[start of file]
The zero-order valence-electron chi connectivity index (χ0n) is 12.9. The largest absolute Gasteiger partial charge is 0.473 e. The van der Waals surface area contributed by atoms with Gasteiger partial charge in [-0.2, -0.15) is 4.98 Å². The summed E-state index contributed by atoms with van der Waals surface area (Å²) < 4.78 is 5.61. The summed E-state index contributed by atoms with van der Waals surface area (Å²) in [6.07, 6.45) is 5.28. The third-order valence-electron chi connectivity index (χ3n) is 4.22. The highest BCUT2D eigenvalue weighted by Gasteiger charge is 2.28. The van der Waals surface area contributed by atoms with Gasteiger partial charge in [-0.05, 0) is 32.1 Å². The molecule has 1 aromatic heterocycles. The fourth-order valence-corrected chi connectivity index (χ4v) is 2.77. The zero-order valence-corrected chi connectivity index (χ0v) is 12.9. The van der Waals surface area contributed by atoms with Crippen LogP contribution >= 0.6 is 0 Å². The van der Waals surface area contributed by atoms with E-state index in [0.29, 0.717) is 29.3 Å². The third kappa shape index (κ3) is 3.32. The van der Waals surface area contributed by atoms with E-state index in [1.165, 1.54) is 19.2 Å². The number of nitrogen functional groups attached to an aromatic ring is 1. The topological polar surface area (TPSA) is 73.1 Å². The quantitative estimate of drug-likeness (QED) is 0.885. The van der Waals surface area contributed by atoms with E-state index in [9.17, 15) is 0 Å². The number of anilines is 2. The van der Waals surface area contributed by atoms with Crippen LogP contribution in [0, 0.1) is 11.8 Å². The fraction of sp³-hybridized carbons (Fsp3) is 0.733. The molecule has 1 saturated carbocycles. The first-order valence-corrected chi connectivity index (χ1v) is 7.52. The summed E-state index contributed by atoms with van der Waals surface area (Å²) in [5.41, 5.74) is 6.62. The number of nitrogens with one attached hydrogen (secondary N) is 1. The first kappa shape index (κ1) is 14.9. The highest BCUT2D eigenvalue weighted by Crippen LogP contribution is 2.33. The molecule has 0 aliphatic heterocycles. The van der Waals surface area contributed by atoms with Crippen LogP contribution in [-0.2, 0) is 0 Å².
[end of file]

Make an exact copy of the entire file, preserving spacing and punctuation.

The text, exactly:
The zero-order valence-electron chi connectivity index (χ0n) is 12.9. The largest absolute Gasteiger partial charge is 0.473 e. The van der Waals surface area contributed by atoms with Gasteiger partial charge in [-0.2, -0.15) is 4.98 Å². The summed E-state index contributed by atoms with van der Waals surface area (Å²) < 4.78 is 5.61. The summed E-state index contributed by atoms with van der Waals surface area (Å²) in [6.07, 6.45) is 5.28. The third-order valence-electron chi connectivity index (χ3n) is 4.22. The highest BCUT2D eigenvalue weighted by Gasteiger charge is 2.28. The van der Waals surface area contributed by atoms with Gasteiger partial charge in [-0.05, 0) is 32.1 Å². The molecule has 1 aromatic heterocycles. The fourth-order valence-corrected chi connectivity index (χ4v) is 2.77. The zero-order valence-corrected chi connectivity index (χ0v) is 12.9. The van der Waals surface area contributed by atoms with Crippen LogP contribution >= 0.6 is 0 Å². The van der Waals surface area contributed by atoms with E-state index in [0.29, 0.717) is 29.3 Å². The third kappa shape index (κ3) is 3.32. The van der Waals surface area contributed by atoms with E-state index in [1.165, 1.54) is 19.2 Å². The number of nitrogen functional groups attached to an aromatic ring is 1. The topological polar surface area (TPSA) is 73.1 Å². The quantitative estimate of drug-likeness (QED) is 0.885. The van der Waals surface area contributed by atoms with E-state index in [9.17, 15) is 0 Å². The number of anilines is 2. The van der Waals surface area contributed by atoms with Crippen LogP contribution in [0, 0.1) is 11.8 Å². The fraction of sp³-hybridized carbons (Fsp3) is 0.733. The molecule has 1 saturated carbocycles. The first-order valence-corrected chi connectivity index (χ1v) is 7.52. The summed E-state index contributed by atoms with van der Waals surface area (Å²) in [5.41, 5.74) is 6.62. The number of nitrogens with one attached hydrogen (secondary N) is 1. The first kappa shape index (κ1) is 14.9. The highest BCUT2D eigenvalue weighted by Crippen LogP contribution is 2.33. The molecule has 0 aliphatic heterocycles. The van der Waals surface area contributed by atoms with Crippen LogP contribution in [-0.2, 0) is 0 Å².